at over 500 pages, this was no quick read. in fact as i said before, it's downright exhausting. i was emotionally spent when i finished, but felt better for having read it. the emotions and characters and plot and development and all of it just grab your heart and squeeze until you don't think there's anything left there to squeeze...and then gently hands it back to you. while i know this is fiction, i will remember the characters of this book and will be inspired by who they represent - because the reality is that somewhere out there, Liesel Meminger did exist in some way, shape, or form...and THAT is why this book is emotionally exhausting.

fave quotes: "Somewhere in all the snow, she could see her broken heart, in two pieces. Each half was glowing, and beating under all that white. She realized her mother had come back for her only when she felt the boniness of a hand on her shoulder. She was being dragged away. A warm scream filled her throat." (24)

"***A DEFINITION NOT FOUND IN THE DICTIONARY*** Not leaving: an act of trust and love, often deciphered by children." (37)

fix er up: the cover. did not like that at all - even after i found out what it meant, i thought there were a million other images that would have worked better. yep - that's my criticism...the cover.

Title: The Book Thief
Author: Markus Zusak
Genre: Coming of Age, Historical Fiction, Printz Honor Winner

Review: Graceling by Kristin Cashore

in a sentence or so: Katsa is Graced with killing. meaning, she's virtually indestructible and capable of just about anything. while she's on a secret mission she discovers a man who is Graced with fighting and, through some unforeseen and very unfortunate circumstances, will be her companion to stop a wicked king of unthinkable acts.

everyone born with a Grace (noted by two different colored eyes) are sent to their king. the king then decides what to do with them - keep them for his service, or send them to live in their villages and freak people out for the rest of their lives. and king Randa just could not pass up having an advantage like his niece Katsa in his court. with the ability to inflict immense pain to those who defy Randa, she proved an amazing asset. obviously, she hated being used like a wild animal in this way and started doing things her way. when Katsa is rescuing a kidnapped noble, she discovers the reasoning behind the actions and gets to know the people she meets along the way which permanently alter the way she sees the world, her Grace, and her purpose in life.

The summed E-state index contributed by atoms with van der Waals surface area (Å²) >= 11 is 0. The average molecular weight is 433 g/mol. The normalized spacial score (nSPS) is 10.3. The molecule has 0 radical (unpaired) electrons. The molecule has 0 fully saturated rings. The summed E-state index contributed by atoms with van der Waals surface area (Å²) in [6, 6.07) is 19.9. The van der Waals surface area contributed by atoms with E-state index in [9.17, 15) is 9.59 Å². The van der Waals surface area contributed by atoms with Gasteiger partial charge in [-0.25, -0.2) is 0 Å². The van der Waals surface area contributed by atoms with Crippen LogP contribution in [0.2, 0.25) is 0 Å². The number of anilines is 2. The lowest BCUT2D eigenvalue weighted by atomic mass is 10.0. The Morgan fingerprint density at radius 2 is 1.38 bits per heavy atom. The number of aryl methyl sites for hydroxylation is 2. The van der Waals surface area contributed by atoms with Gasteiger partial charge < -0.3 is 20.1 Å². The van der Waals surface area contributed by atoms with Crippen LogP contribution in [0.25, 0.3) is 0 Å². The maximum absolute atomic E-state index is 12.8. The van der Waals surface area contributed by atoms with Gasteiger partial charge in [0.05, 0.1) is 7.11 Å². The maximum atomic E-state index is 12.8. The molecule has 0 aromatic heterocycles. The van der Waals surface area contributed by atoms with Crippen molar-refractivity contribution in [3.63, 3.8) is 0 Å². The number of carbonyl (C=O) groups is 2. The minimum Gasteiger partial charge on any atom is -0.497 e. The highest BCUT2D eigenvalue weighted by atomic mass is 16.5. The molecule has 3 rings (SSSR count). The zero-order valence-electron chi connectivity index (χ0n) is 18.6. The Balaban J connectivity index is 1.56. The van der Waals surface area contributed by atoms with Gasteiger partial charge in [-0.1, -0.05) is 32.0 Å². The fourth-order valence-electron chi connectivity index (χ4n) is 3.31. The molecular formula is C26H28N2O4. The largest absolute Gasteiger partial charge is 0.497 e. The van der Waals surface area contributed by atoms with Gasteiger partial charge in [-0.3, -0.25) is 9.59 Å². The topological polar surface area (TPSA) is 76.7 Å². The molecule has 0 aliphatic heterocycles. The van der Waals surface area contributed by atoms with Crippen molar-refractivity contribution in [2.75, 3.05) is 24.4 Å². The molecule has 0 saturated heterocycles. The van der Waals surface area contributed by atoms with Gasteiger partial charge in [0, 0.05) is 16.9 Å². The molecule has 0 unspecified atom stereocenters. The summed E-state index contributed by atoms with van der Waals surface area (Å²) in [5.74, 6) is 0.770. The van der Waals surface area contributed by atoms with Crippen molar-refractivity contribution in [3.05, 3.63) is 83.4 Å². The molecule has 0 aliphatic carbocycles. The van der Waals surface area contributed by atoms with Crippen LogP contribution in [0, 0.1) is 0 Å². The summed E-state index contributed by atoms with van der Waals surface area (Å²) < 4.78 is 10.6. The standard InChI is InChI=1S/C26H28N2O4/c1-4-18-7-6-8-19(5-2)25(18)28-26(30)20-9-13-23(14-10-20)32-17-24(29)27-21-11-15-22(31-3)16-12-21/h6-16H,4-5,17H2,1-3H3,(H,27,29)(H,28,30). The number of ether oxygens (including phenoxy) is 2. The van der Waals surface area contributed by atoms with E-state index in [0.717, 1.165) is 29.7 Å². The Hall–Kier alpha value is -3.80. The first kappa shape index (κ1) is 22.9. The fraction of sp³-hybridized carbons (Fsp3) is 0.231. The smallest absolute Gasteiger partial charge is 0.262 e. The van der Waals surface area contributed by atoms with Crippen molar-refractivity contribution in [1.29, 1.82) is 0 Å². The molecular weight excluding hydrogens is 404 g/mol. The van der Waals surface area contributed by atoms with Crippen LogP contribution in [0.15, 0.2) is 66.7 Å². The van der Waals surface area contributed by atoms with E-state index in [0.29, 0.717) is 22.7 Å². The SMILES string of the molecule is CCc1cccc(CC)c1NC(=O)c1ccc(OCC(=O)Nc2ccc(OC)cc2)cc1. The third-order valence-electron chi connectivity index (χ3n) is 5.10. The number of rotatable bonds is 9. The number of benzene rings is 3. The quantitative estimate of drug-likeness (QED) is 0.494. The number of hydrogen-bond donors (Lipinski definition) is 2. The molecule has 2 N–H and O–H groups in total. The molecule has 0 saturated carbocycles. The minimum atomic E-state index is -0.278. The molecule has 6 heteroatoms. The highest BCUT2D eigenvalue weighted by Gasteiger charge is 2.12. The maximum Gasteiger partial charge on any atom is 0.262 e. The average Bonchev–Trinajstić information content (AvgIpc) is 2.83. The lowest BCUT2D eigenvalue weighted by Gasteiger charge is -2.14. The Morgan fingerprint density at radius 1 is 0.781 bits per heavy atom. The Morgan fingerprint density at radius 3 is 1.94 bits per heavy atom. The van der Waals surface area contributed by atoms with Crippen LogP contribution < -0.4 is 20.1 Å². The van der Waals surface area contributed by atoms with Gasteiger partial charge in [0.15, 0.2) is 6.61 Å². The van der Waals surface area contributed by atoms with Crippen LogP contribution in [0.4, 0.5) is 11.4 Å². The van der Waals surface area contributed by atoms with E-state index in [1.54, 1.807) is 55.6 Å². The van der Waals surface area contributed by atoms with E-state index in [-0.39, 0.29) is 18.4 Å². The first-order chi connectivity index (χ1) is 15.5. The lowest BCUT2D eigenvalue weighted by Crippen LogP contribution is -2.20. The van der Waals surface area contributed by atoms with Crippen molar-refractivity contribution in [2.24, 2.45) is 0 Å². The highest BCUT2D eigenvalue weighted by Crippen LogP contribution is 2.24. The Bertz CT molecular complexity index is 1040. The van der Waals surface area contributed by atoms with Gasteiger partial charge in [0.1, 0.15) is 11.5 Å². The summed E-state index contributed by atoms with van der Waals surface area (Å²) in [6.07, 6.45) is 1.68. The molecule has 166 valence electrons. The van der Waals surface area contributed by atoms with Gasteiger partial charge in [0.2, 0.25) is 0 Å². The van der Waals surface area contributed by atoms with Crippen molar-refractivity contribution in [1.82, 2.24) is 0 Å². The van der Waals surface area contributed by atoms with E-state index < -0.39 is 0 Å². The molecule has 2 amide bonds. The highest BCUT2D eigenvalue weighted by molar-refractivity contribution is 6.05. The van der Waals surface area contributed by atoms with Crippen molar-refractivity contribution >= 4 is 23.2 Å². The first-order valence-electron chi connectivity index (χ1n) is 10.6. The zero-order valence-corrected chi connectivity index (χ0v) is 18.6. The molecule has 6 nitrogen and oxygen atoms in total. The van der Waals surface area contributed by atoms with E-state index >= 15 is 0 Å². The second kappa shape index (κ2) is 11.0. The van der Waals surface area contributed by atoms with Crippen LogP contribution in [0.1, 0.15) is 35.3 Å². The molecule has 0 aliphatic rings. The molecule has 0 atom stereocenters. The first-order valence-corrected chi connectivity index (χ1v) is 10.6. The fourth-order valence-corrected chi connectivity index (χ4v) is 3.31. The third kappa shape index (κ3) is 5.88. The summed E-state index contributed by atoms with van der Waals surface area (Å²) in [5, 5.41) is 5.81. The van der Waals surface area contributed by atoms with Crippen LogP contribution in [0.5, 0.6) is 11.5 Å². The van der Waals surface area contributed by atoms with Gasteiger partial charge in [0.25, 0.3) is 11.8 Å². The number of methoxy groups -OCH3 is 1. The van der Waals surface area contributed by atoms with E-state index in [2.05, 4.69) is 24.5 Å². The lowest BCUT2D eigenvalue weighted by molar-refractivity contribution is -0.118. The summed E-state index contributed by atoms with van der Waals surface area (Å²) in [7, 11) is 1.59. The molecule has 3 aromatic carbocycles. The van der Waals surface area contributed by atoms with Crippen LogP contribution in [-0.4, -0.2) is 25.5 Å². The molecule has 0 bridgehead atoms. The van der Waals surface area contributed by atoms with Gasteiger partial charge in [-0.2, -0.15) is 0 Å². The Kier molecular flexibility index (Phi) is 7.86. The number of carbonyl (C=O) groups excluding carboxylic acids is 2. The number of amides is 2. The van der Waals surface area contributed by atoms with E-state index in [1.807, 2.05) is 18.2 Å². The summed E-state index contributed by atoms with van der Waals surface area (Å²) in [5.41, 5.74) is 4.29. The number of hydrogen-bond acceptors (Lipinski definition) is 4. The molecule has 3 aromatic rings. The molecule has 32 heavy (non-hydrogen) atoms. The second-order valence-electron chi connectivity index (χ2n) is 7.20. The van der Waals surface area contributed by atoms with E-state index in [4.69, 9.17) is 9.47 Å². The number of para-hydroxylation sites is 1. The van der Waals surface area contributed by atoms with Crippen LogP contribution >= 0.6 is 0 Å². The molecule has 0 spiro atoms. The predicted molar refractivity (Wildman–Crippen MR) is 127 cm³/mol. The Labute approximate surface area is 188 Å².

okay, so i had heard tons of buzz about this book on the ya lit circuit - both by bloggers and by the recognition it received from official channels. and i can confirm that it was all worth it. the characters are complex and thoughtful, while the plot is constantly twisting and creative. the landscapes are so vivid and there is a sense of plausibility to the whole story, which i personally find very refreshing in fantasy books. it's kinda like a 'coming-of-age' in a way, because of Katsa's realization about who she is, what she does, and why she does it. i don't want to geek out too much, because the mystery behind what happens is part of what makes this such a great book.

i am blown away that this was the first book by Cashore. she wrote with confidence and respect for her readers. and i LOVED that the opening segment of the book was in the midst of action, not a long drawn out explanation of what Grace's are, who Katsa is, etc... you find out along the way - which keeps the pacing exciting and fun. also, there is a map in the front. i LOVE maps in books.

at times heavy, at times funny, at times romantic, always exciting and adventurous and clever, Graceling was quite a journey and one that is well worth the read!

fave quotes: "She practiced every day. She learned her own speed and her own explosive force. She learned the angle, position, and intensity of a killing blow versus a maiming blow. She learned how to disarm a man and how to break his leg, and how to twist his arm so severely that he would stop struggling and beg for release. She learned to fight with a sword and with knives and daggers. She was so fast and focused, so creative, she could find a way to beat a man senseless with both arms tied to her sides. Such was her Grace." (11)
"Who were they, to take her fight away from her and turn it into some sort of understanding between themselves? He should've taken more care of her face? She would knock his nose from his face. She would thump them both, and she would apologize to neither." (90)

fix er up: coming in just shy of 500 pages, the book is a bit of a beast. but trust me, it's well worth it! it seemed intimidating at first, and then utterly un-put-downable after page 1.

title: Graceling
author: Kristin Cashore
genre: Fantasy, Adventure, Lisa's Faves